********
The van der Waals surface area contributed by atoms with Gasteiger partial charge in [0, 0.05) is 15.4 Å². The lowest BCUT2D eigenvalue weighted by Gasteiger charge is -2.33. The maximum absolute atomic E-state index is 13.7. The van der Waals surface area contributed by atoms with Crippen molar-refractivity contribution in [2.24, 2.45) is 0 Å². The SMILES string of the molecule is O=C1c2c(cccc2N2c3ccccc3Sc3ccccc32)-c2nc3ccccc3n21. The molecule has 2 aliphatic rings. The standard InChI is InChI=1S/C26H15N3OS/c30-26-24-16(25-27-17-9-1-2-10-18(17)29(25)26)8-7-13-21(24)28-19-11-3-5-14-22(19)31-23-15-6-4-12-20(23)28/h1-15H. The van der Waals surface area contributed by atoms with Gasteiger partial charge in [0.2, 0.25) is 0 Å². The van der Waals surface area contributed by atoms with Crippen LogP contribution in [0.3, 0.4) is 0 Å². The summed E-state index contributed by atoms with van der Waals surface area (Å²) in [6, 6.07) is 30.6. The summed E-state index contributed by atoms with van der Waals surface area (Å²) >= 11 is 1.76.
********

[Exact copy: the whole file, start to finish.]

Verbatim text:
The van der Waals surface area contributed by atoms with Gasteiger partial charge in [0, 0.05) is 15.4 Å². The lowest BCUT2D eigenvalue weighted by Gasteiger charge is -2.33. The maximum absolute atomic E-state index is 13.7. The van der Waals surface area contributed by atoms with Crippen molar-refractivity contribution in [2.24, 2.45) is 0 Å². The SMILES string of the molecule is O=C1c2c(cccc2N2c3ccccc3Sc3ccccc32)-c2nc3ccccc3n21. The molecule has 2 aliphatic rings. The standard InChI is InChI=1S/C26H15N3OS/c30-26-24-16(25-27-17-9-1-2-10-18(17)29(25)26)8-7-13-21(24)28-19-11-3-5-14-22(19)31-23-15-6-4-12-20(23)28/h1-15H. The van der Waals surface area contributed by atoms with Gasteiger partial charge in [0.2, 0.25) is 0 Å². The van der Waals surface area contributed by atoms with Crippen LogP contribution in [0.3, 0.4) is 0 Å². The summed E-state index contributed by atoms with van der Waals surface area (Å²) in [6, 6.07) is 30.6. The summed E-state index contributed by atoms with van der Waals surface area (Å²) >= 11 is 1.76.